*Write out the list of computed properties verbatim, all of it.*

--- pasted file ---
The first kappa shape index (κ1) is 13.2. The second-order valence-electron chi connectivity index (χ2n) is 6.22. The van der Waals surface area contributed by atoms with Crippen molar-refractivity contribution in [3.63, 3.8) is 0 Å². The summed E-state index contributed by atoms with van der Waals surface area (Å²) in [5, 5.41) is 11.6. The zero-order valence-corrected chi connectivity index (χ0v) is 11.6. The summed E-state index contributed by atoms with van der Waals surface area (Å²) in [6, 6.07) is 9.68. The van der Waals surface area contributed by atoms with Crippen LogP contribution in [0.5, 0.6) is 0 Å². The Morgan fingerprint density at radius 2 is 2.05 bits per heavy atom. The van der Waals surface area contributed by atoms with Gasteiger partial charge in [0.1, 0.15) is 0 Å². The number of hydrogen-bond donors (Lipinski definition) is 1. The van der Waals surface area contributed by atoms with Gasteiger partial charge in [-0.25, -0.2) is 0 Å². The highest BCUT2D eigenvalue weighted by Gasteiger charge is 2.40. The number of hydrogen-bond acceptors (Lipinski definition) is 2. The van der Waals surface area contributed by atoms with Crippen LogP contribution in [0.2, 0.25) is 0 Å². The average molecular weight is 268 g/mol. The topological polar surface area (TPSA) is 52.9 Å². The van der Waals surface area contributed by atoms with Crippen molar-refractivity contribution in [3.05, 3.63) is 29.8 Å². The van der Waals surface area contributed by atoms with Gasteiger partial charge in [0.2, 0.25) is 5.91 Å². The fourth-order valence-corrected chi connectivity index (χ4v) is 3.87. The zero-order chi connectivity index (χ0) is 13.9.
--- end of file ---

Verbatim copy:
The first kappa shape index (κ1) is 13.2. The second-order valence-electron chi connectivity index (χ2n) is 6.22. The van der Waals surface area contributed by atoms with Crippen molar-refractivity contribution in [3.63, 3.8) is 0 Å². The summed E-state index contributed by atoms with van der Waals surface area (Å²) in [5, 5.41) is 11.6. The zero-order valence-corrected chi connectivity index (χ0v) is 11.6. The summed E-state index contributed by atoms with van der Waals surface area (Å²) in [6, 6.07) is 9.68. The van der Waals surface area contributed by atoms with Crippen LogP contribution in [0.5, 0.6) is 0 Å². The Morgan fingerprint density at radius 2 is 2.05 bits per heavy atom. The van der Waals surface area contributed by atoms with Gasteiger partial charge in [0.1, 0.15) is 0 Å². The number of hydrogen-bond donors (Lipinski definition) is 1. The van der Waals surface area contributed by atoms with Gasteiger partial charge in [-0.25, -0.2) is 0 Å². The highest BCUT2D eigenvalue weighted by Gasteiger charge is 2.40. The number of hydrogen-bond acceptors (Lipinski definition) is 2. The van der Waals surface area contributed by atoms with Crippen LogP contribution in [0.2, 0.25) is 0 Å². The average molecular weight is 268 g/mol. The topological polar surface area (TPSA) is 52.9 Å². The van der Waals surface area contributed by atoms with Crippen molar-refractivity contribution in [3.05, 3.63) is 29.8 Å². The van der Waals surface area contributed by atoms with Gasteiger partial charge in [0.2, 0.25) is 5.91 Å². The fourth-order valence-corrected chi connectivity index (χ4v) is 3.87. The zero-order chi connectivity index (χ0) is 13.9.